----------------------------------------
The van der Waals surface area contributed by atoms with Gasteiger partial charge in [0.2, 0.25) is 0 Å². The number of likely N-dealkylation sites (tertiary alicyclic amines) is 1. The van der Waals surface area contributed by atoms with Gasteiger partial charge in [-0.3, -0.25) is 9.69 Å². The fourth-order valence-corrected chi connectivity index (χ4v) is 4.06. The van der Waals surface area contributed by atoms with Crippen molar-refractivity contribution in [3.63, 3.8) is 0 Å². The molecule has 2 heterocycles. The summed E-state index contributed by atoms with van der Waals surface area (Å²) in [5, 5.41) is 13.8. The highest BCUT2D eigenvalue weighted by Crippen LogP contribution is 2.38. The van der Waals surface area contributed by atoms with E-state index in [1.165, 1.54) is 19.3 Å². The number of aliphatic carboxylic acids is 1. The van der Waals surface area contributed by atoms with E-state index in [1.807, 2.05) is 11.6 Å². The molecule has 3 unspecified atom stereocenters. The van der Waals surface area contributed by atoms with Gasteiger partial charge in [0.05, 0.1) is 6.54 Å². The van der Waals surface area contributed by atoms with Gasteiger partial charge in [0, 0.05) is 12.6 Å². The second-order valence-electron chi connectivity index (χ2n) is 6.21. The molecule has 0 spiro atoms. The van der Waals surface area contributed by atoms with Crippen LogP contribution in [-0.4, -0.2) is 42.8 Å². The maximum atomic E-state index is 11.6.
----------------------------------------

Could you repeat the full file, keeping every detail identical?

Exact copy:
The van der Waals surface area contributed by atoms with Gasteiger partial charge in [0.2, 0.25) is 0 Å². The number of likely N-dealkylation sites (tertiary alicyclic amines) is 1. The van der Waals surface area contributed by atoms with Gasteiger partial charge in [-0.3, -0.25) is 9.69 Å². The fourth-order valence-corrected chi connectivity index (χ4v) is 4.06. The van der Waals surface area contributed by atoms with Crippen molar-refractivity contribution in [3.63, 3.8) is 0 Å². The molecule has 2 heterocycles. The summed E-state index contributed by atoms with van der Waals surface area (Å²) in [5, 5.41) is 13.8. The highest BCUT2D eigenvalue weighted by Crippen LogP contribution is 2.38. The van der Waals surface area contributed by atoms with E-state index in [1.165, 1.54) is 19.3 Å². The number of aliphatic carboxylic acids is 1. The van der Waals surface area contributed by atoms with E-state index in [1.807, 2.05) is 11.6 Å². The molecule has 3 unspecified atom stereocenters. The van der Waals surface area contributed by atoms with Gasteiger partial charge in [0.05, 0.1) is 6.54 Å². The van der Waals surface area contributed by atoms with Gasteiger partial charge in [0, 0.05) is 12.6 Å². The second-order valence-electron chi connectivity index (χ2n) is 6.21. The molecule has 0 spiro atoms. The van der Waals surface area contributed by atoms with Crippen LogP contribution in [-0.4, -0.2) is 42.8 Å². The maximum atomic E-state index is 11.6.